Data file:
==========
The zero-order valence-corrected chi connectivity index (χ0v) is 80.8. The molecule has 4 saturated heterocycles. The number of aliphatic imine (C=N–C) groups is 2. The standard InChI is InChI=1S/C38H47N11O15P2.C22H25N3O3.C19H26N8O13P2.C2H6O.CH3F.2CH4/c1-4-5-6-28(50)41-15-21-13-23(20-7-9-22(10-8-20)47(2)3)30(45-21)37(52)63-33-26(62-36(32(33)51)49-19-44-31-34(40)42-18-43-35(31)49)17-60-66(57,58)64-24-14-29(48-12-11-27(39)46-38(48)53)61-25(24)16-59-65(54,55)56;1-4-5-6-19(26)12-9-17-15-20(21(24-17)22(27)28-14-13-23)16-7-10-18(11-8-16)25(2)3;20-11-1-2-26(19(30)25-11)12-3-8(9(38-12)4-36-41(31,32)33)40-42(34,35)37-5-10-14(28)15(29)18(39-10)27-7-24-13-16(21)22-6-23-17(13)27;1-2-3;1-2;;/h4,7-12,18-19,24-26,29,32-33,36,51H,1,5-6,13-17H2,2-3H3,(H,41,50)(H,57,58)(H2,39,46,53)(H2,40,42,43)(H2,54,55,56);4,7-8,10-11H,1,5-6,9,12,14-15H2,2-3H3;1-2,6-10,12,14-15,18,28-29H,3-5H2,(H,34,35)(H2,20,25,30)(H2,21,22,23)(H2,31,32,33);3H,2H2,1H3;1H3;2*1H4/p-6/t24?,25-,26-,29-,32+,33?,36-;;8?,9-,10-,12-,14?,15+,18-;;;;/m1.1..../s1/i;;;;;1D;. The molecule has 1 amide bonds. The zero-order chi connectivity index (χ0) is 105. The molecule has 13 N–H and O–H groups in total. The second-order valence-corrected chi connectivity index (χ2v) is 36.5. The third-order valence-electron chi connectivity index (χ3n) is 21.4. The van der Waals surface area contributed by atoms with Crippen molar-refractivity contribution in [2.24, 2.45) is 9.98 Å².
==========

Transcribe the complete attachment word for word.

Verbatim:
The zero-order valence-corrected chi connectivity index (χ0v) is 80.8. The molecule has 4 saturated heterocycles. The number of aliphatic imine (C=N–C) groups is 2. The standard InChI is InChI=1S/C38H47N11O15P2.C22H25N3O3.C19H26N8O13P2.C2H6O.CH3F.2CH4/c1-4-5-6-28(50)41-15-21-13-23(20-7-9-22(10-8-20)47(2)3)30(45-21)37(52)63-33-26(62-36(32(33)51)49-19-44-31-34(40)42-18-43-35(31)49)17-60-66(57,58)64-24-14-29(48-12-11-27(39)46-38(48)53)61-25(24)16-59-65(54,55)56;1-4-5-6-19(26)12-9-17-15-20(21(24-17)22(27)28-14-13-23)16-7-10-18(11-8-16)25(2)3;20-11-1-2-26(19(30)25-11)12-3-8(9(38-12)4-36-41(31,32)33)40-42(34,35)37-5-10-14(28)15(29)18(39-10)27-7-24-13-16(21)22-6-23-17(13)27;1-2-3;1-2;;/h4,7-12,18-19,24-26,29,32-33,36,51H,1,5-6,13-17H2,2-3H3,(H,41,50)(H,57,58)(H2,39,46,53)(H2,40,42,43)(H2,54,55,56);4,7-8,10-11H,1,5-6,9,12,14-15H2,2-3H3;1-2,6-10,12,14-15,18,28-29H,3-5H2,(H,34,35)(H2,20,25,30)(H2,21,22,23)(H2,31,32,33);3H,2H2,1H3;1H3;2*1H4/p-6/t24?,25-,26-,29-,32+,33?,36-;;8?,9-,10-,12-,14?,15+,18-;;;;/m1.1..../s1/i;;;;;1D;. The molecule has 1 amide bonds. The zero-order chi connectivity index (χ0) is 105. The molecule has 13 N–H and O–H groups in total. The second-order valence-corrected chi connectivity index (χ2v) is 36.5. The third-order valence-electron chi connectivity index (χ3n) is 21.4. The van der Waals surface area contributed by atoms with Crippen molar-refractivity contribution in [2.24, 2.45) is 9.98 Å².